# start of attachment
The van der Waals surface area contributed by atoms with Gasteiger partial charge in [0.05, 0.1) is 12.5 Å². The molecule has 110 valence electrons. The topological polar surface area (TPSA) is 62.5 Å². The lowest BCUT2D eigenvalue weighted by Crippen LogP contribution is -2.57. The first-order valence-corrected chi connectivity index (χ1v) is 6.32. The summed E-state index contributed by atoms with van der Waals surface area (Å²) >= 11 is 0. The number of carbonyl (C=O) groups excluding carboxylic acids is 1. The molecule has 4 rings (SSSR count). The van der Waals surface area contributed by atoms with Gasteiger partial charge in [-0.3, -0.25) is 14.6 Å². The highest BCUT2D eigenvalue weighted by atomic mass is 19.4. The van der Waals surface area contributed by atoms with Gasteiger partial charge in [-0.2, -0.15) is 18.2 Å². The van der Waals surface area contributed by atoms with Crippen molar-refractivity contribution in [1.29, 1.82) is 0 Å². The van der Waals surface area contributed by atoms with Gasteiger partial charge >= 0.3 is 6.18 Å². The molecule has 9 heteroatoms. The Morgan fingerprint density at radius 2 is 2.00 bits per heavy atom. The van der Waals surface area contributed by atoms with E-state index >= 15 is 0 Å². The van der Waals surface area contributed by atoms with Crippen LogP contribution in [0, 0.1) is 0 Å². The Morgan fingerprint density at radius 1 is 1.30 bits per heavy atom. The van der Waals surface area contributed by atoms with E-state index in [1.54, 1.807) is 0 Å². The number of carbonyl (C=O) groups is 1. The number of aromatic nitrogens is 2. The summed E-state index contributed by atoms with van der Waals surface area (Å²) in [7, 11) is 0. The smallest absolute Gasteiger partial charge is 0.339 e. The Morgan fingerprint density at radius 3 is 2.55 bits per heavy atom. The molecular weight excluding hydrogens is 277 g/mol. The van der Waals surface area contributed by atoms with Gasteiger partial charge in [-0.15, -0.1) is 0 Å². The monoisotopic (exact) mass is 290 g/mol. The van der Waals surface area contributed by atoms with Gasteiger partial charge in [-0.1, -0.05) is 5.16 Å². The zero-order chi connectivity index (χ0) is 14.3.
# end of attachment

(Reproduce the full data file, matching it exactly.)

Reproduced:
The van der Waals surface area contributed by atoms with Gasteiger partial charge in [0.05, 0.1) is 12.5 Å². The molecule has 110 valence electrons. The topological polar surface area (TPSA) is 62.5 Å². The lowest BCUT2D eigenvalue weighted by Crippen LogP contribution is -2.57. The first-order valence-corrected chi connectivity index (χ1v) is 6.32. The summed E-state index contributed by atoms with van der Waals surface area (Å²) >= 11 is 0. The number of carbonyl (C=O) groups excluding carboxylic acids is 1. The molecule has 4 rings (SSSR count). The van der Waals surface area contributed by atoms with Gasteiger partial charge in [-0.3, -0.25) is 14.6 Å². The highest BCUT2D eigenvalue weighted by atomic mass is 19.4. The van der Waals surface area contributed by atoms with Gasteiger partial charge in [-0.2, -0.15) is 18.2 Å². The van der Waals surface area contributed by atoms with Crippen molar-refractivity contribution in [1.29, 1.82) is 0 Å². The van der Waals surface area contributed by atoms with Gasteiger partial charge >= 0.3 is 6.18 Å². The molecule has 9 heteroatoms. The Morgan fingerprint density at radius 2 is 2.00 bits per heavy atom. The van der Waals surface area contributed by atoms with E-state index >= 15 is 0 Å². The van der Waals surface area contributed by atoms with Crippen LogP contribution in [0, 0.1) is 0 Å². The Morgan fingerprint density at radius 1 is 1.30 bits per heavy atom. The van der Waals surface area contributed by atoms with E-state index in [1.54, 1.807) is 0 Å². The number of carbonyl (C=O) groups is 1. The number of aromatic nitrogens is 2. The summed E-state index contributed by atoms with van der Waals surface area (Å²) in [7, 11) is 0. The smallest absolute Gasteiger partial charge is 0.339 e. The Morgan fingerprint density at radius 3 is 2.55 bits per heavy atom. The molecular weight excluding hydrogens is 277 g/mol. The van der Waals surface area contributed by atoms with Gasteiger partial charge in [-0.15, -0.1) is 0 Å². The monoisotopic (exact) mass is 290 g/mol. The van der Waals surface area contributed by atoms with Gasteiger partial charge in [-0.1, -0.05) is 5.16 Å². The zero-order chi connectivity index (χ0) is 14.3.